How does interferon-γ release assay (IGRA) work? Does it show false positive resutls in patietns with baseline elevation of interferon-gamma, for example, in patients with chronic fungal infections, etc.?
Interferon-gamma release assays (IGRAs) are medical tests used in the diagnosis of tuberculosis. Interferon-gamma release assays rely on the fact that T-lymphocytes will release interferon-gamma when exposed to specific antigens.
Interferon gamma. Image source: Wikipedia.
The 3 types of interferons, remembered by the mnemonic ABG: alpha, beta, gamma (click to enlarge the image).
There are currently two interferon-γ release assays available for the diagnosis of tuberculosis:
- QuantiFERON-TB Gold (licensed in US, Europe and Japan)
- T-SPOT.TB, a form of ELISPOT (licensed in Europe)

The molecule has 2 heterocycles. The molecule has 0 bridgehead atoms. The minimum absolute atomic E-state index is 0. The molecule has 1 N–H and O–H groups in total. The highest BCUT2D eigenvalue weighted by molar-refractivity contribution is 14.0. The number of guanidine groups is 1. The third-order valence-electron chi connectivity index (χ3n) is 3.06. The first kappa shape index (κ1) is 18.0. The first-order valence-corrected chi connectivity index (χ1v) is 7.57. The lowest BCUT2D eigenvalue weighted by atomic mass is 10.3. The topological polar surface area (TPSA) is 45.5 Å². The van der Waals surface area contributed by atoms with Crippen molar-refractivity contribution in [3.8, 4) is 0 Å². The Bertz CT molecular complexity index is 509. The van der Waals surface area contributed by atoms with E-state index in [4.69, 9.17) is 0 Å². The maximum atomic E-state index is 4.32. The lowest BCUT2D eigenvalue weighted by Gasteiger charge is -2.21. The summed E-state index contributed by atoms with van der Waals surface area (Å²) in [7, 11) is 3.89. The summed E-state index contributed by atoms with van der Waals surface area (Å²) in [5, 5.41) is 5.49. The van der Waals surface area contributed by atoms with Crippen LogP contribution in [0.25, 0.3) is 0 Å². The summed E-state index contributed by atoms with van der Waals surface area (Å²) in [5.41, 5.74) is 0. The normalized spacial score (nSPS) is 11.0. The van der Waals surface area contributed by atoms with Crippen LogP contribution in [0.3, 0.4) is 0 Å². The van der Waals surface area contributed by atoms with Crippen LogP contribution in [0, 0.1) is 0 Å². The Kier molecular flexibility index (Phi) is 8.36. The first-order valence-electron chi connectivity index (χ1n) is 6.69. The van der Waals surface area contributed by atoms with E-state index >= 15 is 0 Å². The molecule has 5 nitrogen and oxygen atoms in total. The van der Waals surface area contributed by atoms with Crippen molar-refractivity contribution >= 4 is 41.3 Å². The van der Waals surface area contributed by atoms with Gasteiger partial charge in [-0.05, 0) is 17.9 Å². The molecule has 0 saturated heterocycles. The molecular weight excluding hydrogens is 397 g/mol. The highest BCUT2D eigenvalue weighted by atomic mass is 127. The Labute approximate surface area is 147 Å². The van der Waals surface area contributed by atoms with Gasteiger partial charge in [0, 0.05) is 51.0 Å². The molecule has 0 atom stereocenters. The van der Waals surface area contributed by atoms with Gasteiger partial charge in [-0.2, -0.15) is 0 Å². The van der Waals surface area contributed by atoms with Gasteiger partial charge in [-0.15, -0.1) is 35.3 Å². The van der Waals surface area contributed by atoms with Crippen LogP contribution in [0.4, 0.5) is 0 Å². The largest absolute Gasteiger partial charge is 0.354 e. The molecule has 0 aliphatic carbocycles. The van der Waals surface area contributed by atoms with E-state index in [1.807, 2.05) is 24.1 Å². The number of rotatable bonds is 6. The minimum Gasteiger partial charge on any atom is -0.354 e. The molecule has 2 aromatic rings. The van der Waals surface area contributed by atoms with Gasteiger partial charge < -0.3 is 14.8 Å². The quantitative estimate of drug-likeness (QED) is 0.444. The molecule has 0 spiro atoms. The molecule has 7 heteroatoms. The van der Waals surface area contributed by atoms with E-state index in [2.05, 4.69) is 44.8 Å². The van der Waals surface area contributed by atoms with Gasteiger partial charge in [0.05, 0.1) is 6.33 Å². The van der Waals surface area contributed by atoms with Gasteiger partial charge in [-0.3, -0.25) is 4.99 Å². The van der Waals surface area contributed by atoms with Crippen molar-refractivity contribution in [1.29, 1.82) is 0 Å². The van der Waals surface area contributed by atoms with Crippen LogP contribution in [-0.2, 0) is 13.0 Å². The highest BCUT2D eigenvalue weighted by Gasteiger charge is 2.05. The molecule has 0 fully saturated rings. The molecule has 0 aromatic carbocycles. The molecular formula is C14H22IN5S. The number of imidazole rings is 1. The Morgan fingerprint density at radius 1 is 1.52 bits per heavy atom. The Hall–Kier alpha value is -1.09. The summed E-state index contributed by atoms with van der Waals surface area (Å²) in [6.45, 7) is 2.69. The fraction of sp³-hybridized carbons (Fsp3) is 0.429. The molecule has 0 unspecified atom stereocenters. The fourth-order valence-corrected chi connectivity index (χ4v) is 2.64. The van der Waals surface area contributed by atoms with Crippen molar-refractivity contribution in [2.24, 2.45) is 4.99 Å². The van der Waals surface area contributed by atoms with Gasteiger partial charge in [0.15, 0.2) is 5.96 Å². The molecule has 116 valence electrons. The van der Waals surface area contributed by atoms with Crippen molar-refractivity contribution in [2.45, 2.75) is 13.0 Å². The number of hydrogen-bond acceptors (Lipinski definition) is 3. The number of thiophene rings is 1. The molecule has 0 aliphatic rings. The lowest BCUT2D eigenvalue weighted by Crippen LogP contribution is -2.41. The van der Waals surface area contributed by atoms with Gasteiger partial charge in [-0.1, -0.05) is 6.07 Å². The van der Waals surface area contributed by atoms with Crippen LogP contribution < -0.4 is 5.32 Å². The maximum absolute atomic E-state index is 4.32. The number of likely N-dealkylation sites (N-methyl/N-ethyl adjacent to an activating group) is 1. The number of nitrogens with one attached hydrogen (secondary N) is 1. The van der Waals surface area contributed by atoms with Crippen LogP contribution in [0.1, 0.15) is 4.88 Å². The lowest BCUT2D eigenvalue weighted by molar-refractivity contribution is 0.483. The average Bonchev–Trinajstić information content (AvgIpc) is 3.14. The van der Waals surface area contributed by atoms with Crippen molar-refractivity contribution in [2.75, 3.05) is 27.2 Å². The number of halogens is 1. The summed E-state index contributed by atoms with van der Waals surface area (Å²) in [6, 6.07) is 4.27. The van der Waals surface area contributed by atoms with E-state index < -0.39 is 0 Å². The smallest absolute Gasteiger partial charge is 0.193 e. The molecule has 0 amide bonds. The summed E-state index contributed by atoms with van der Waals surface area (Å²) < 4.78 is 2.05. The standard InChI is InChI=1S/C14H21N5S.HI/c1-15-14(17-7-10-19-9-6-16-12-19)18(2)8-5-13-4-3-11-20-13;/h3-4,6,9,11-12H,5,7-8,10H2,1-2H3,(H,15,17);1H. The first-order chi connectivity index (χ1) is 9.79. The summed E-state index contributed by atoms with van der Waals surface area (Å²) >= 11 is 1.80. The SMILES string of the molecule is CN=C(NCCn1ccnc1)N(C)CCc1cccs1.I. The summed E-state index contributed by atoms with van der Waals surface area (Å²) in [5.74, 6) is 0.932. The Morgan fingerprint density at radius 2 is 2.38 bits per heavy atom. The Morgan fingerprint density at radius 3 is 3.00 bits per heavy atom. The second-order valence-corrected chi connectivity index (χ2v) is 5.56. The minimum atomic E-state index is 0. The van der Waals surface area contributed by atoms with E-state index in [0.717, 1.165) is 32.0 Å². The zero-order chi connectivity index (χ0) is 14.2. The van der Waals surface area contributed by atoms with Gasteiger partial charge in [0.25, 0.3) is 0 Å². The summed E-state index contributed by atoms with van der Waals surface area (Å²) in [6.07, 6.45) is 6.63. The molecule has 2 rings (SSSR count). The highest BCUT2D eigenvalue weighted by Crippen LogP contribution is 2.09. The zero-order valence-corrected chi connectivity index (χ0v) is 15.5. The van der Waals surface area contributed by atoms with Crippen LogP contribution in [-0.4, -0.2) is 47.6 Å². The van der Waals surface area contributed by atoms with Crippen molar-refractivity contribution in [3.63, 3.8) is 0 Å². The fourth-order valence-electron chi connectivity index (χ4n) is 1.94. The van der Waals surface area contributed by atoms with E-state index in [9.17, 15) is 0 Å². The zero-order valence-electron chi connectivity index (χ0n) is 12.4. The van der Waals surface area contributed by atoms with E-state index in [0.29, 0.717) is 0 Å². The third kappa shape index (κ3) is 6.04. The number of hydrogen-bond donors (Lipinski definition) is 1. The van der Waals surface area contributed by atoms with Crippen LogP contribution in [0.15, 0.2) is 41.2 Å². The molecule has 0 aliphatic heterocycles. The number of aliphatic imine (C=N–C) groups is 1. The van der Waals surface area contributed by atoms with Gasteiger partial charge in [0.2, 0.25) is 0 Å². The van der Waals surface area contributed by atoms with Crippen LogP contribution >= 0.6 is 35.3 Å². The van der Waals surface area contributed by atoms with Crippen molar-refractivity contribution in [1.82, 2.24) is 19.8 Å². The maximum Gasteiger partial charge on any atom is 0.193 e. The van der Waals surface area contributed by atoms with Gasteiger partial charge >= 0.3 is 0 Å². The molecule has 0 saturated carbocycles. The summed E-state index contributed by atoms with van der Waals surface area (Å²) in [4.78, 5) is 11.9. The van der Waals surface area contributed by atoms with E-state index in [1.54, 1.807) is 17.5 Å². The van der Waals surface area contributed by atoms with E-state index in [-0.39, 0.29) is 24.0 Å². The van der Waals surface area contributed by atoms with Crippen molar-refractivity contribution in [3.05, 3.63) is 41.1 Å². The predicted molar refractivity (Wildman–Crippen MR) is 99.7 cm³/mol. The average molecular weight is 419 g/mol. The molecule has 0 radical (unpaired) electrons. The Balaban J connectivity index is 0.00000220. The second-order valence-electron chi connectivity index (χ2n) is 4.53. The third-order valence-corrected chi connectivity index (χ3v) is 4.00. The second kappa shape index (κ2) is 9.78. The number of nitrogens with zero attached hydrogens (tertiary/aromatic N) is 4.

QuantiFERON-TB Gold test quantitates the amount of gamma interferon produced in response to the ESAT-6 and CFP-10 antigens from Mycobacterium tuberculosis, which are distinguishable from those present in BCG and most other non-tuberculous mycobacteria.
T-SPOT.TB test determines the total number of individual effector T cells expressing gamma interferon.
Blood samples are mixed with one of the following:
- antigens that produce a reaction in the sensitized cells
- negative control (saline)
- positive control (phytohemagglutinin)
The antigens include mixtures of synthetic peptides representing two M. tuberculosis proteins, ESAT-6 and CFP-10. After incubation of the blood with antigens for 16 to 24 hours, the amount of interferon-gamma (IFN-gamma) is measured.
If the patient is infected with M. tuberculosis, their white blood cells will release IFN-gamma in response to contact with the TB antigens. The QFT-G results are based on the amount of IFN-gamma that is released in response to the antigens.
Interferon-Gamma Release Assays (IGRAs) - Blood Tests for TB Infection. CDC.